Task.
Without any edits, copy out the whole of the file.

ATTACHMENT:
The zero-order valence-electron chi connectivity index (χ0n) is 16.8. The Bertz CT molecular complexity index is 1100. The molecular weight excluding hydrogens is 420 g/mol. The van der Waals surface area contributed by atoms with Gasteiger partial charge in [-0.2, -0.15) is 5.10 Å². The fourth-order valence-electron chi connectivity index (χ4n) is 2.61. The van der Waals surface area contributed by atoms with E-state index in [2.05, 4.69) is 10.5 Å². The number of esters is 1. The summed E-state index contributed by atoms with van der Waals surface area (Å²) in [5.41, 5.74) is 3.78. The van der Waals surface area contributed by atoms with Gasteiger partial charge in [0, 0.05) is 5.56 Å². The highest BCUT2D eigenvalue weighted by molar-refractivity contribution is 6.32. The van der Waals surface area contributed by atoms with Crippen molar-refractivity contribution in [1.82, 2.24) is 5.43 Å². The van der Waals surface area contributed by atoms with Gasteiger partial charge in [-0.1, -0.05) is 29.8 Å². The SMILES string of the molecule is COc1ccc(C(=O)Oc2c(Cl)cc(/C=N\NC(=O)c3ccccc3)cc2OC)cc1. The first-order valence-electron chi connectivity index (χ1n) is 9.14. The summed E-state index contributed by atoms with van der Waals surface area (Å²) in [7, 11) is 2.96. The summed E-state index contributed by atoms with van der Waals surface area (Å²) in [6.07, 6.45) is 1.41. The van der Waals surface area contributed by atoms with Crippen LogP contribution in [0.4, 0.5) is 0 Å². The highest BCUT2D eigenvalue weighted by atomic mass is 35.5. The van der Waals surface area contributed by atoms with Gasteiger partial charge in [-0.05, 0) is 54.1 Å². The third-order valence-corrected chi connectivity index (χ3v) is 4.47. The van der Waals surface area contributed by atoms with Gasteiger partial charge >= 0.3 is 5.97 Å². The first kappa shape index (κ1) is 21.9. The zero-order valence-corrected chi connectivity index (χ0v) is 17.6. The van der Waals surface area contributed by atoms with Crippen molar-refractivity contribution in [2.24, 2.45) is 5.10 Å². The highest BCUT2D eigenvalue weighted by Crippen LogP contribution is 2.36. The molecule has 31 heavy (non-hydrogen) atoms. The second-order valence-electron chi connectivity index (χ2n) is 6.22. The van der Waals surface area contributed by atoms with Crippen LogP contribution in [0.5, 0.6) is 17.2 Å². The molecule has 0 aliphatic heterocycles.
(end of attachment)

The zero-order valence-electron chi connectivity index (χ0n) is 16.8. The Bertz CT molecular complexity index is 1100. The molecular weight excluding hydrogens is 420 g/mol. The van der Waals surface area contributed by atoms with Gasteiger partial charge in [-0.2, -0.15) is 5.10 Å². The fourth-order valence-electron chi connectivity index (χ4n) is 2.61. The van der Waals surface area contributed by atoms with E-state index in [2.05, 4.69) is 10.5 Å². The number of esters is 1. The summed E-state index contributed by atoms with van der Waals surface area (Å²) in [5.41, 5.74) is 3.78. The van der Waals surface area contributed by atoms with Gasteiger partial charge in [0, 0.05) is 5.56 Å². The highest BCUT2D eigenvalue weighted by molar-refractivity contribution is 6.32. The van der Waals surface area contributed by atoms with Crippen molar-refractivity contribution in [1.82, 2.24) is 5.43 Å². The van der Waals surface area contributed by atoms with Gasteiger partial charge in [-0.1, -0.05) is 29.8 Å². The SMILES string of the molecule is COc1ccc(C(=O)Oc2c(Cl)cc(/C=N\NC(=O)c3ccccc3)cc2OC)cc1. The first-order valence-electron chi connectivity index (χ1n) is 9.14. The summed E-state index contributed by atoms with van der Waals surface area (Å²) in [7, 11) is 2.96. The summed E-state index contributed by atoms with van der Waals surface area (Å²) in [6.07, 6.45) is 1.41. The van der Waals surface area contributed by atoms with Crippen LogP contribution in [0.4, 0.5) is 0 Å². The highest BCUT2D eigenvalue weighted by atomic mass is 35.5. The van der Waals surface area contributed by atoms with Gasteiger partial charge in [-0.05, 0) is 54.1 Å². The third-order valence-corrected chi connectivity index (χ3v) is 4.47. The van der Waals surface area contributed by atoms with Gasteiger partial charge >= 0.3 is 5.97 Å². The first kappa shape index (κ1) is 21.9. The zero-order valence-corrected chi connectivity index (χ0v) is 17.6. The van der Waals surface area contributed by atoms with Crippen molar-refractivity contribution in [2.24, 2.45) is 5.10 Å². The highest BCUT2D eigenvalue weighted by Crippen LogP contribution is 2.36. The molecule has 31 heavy (non-hydrogen) atoms. The second-order valence-electron chi connectivity index (χ2n) is 6.22. The van der Waals surface area contributed by atoms with Crippen LogP contribution in [0.5, 0.6) is 17.2 Å². The molecule has 0 aliphatic heterocycles.